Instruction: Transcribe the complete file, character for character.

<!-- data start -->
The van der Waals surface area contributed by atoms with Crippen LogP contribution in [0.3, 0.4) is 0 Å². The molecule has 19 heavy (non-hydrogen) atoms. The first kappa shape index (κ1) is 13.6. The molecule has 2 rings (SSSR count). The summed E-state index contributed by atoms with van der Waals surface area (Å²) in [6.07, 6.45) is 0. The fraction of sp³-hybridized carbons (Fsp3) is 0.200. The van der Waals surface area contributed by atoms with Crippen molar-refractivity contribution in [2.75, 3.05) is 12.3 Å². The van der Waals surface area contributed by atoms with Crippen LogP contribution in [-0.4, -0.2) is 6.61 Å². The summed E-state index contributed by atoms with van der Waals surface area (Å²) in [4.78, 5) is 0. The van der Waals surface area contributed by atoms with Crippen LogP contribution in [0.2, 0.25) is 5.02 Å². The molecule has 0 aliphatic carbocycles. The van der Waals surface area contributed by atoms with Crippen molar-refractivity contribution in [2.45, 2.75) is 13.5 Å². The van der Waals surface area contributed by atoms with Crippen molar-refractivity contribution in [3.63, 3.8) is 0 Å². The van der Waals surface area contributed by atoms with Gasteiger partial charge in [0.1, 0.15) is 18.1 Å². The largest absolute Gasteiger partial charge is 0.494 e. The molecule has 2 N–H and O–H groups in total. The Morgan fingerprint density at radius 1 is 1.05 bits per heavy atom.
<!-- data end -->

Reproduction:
The van der Waals surface area contributed by atoms with Crippen LogP contribution in [0.3, 0.4) is 0 Å². The molecule has 19 heavy (non-hydrogen) atoms. The first kappa shape index (κ1) is 13.6. The molecule has 2 rings (SSSR count). The summed E-state index contributed by atoms with van der Waals surface area (Å²) in [6.07, 6.45) is 0. The fraction of sp³-hybridized carbons (Fsp3) is 0.200. The van der Waals surface area contributed by atoms with Crippen molar-refractivity contribution in [2.75, 3.05) is 12.3 Å². The van der Waals surface area contributed by atoms with Crippen LogP contribution in [-0.4, -0.2) is 6.61 Å². The summed E-state index contributed by atoms with van der Waals surface area (Å²) in [4.78, 5) is 0. The van der Waals surface area contributed by atoms with Crippen LogP contribution in [0.2, 0.25) is 5.02 Å². The molecule has 0 aliphatic carbocycles. The van der Waals surface area contributed by atoms with Crippen molar-refractivity contribution in [2.45, 2.75) is 13.5 Å². The van der Waals surface area contributed by atoms with Crippen molar-refractivity contribution in [3.63, 3.8) is 0 Å². The van der Waals surface area contributed by atoms with Gasteiger partial charge in [0.1, 0.15) is 18.1 Å². The largest absolute Gasteiger partial charge is 0.494 e. The molecule has 2 N–H and O–H groups in total. The Morgan fingerprint density at radius 1 is 1.05 bits per heavy atom.